They take issue with language that would limit the compensation deferred annually to the average of five years’ salaries because it would sweep in a large pool of employees paid much less than $1 million a year. Employees who breach the limit would have to pay a steep fine of 20 percent of the amount deferred plus any earnings.

“It’s a sizeable penalty. A lot of employers are not going to want to expose themselves or their employees to that,” said Lynn Dudley of the American Benefits Council, which represents large corporations on benefits issues. A large chunk of deferred-compensation plans are non-elective, she added.

Also controversial is language that would lump the earnings generated from the assets in a deferred-compensation plan with the amount of pay deferred to determine whether the cap was breached. For example, an employee could defer a sum well under the average of his last five years’ salaries, but still could go over the limit if a rise in the stock market boosted his earnings enough.

The effect would be to discourage people from saving, argued Scott Talbott, senior vice president for government affairs at the Financial Services Roundtable. “You would defer less and become more risk-averse in your investment decisions,” he said.

Senate Finance Committee staff disputed that the provision would engulf rank-and-file workers, arguing that mid-range employees are not enrolled in the types of plans that the legislation targets.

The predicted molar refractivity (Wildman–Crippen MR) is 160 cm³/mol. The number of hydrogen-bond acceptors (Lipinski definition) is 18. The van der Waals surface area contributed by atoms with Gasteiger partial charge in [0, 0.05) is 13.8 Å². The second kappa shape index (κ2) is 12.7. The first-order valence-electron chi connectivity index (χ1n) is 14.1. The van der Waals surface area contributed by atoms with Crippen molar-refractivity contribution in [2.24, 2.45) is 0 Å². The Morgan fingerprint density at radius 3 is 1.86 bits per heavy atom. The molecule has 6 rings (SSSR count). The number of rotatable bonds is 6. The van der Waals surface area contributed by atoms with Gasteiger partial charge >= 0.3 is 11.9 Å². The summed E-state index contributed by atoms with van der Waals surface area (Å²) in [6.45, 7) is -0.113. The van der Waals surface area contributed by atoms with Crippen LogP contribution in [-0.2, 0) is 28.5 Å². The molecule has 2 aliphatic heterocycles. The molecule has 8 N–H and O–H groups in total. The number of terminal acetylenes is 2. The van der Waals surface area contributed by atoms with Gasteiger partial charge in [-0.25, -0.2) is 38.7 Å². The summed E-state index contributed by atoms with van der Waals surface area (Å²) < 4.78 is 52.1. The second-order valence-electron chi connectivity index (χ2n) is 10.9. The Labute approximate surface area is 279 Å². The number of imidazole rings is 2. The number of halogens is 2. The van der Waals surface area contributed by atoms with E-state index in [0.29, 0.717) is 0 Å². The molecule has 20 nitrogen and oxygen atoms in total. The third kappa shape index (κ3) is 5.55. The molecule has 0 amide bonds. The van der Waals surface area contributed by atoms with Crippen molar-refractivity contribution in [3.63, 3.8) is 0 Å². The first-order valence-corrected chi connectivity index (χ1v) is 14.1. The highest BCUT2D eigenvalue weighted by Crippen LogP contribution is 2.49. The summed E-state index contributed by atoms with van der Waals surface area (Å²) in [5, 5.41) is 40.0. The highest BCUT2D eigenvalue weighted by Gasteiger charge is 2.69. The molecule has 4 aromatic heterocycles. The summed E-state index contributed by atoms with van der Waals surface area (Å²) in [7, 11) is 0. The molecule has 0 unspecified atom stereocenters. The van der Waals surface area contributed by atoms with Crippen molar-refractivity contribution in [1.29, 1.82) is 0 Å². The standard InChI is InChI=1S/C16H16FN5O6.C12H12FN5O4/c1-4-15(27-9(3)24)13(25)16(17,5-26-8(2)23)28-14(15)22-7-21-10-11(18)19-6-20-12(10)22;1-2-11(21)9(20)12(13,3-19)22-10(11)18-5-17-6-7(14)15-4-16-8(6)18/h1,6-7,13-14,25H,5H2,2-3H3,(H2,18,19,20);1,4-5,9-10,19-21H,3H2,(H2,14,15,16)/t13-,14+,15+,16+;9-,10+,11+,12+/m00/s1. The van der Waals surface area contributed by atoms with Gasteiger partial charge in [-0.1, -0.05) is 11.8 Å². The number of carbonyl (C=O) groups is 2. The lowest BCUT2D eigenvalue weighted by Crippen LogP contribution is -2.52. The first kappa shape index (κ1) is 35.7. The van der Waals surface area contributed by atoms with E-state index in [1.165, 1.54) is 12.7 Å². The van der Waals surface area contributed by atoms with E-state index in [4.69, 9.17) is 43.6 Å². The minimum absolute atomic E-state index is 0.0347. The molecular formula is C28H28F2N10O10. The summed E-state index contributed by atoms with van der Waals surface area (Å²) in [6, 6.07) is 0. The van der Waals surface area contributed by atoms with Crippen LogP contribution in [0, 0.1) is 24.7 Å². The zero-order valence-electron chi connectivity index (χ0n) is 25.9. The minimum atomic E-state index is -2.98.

Ensnaring many mid-range employees “simply won’t be the provision’s practical effect, and that continues to be the case,” a Democratic Finance Committee aide said.

The provision was one of several measures intended to offset the $8.3 billion in tax cuts the Senate attached to its minimum wage bill. Such offsets are needed under the reinstated pay-go rules. The deferred-compensation provision would save the U.S. treasury $806 million over 10 years, the Joint Committee on Taxation estimated.

There are sharp differences between the House and Senate on the size of the tax cuts each chamber paired with the minimum wage legislation. The House originally passed a “clean” minimum wage bill with no tax breaks. It only reluctantly coupled $1.4 billion in cuts with the wage hike in February, after the Senate had passed its tax package.
The conflict could bode well for opponents of the deferred-compensation changes when the legislation goes to conference. If the House gets its way, the final tax package will be on the small side. And the smaller the tax breaks, the less need for revenue offsets to pay for them.

However, Democrats on the House Ways and Means Committee seem to share some of the Finance Committee’s worries about deferred-compensation, or non-qualified, plans.

“[Ways and Means Chairman] Charlie Rangel (D-N.Y.) and the members of the committee continue to be concerned by the explosive growth of non-qualified compensation, particularly the disparity between executives and the rank and file,” a Democratic committee aide said.

The two committees may differ only on their approach for tackling it. The aide added, “We agree in principle with a lot of the Senate’s proposals,” but called several aspects “ too vague.”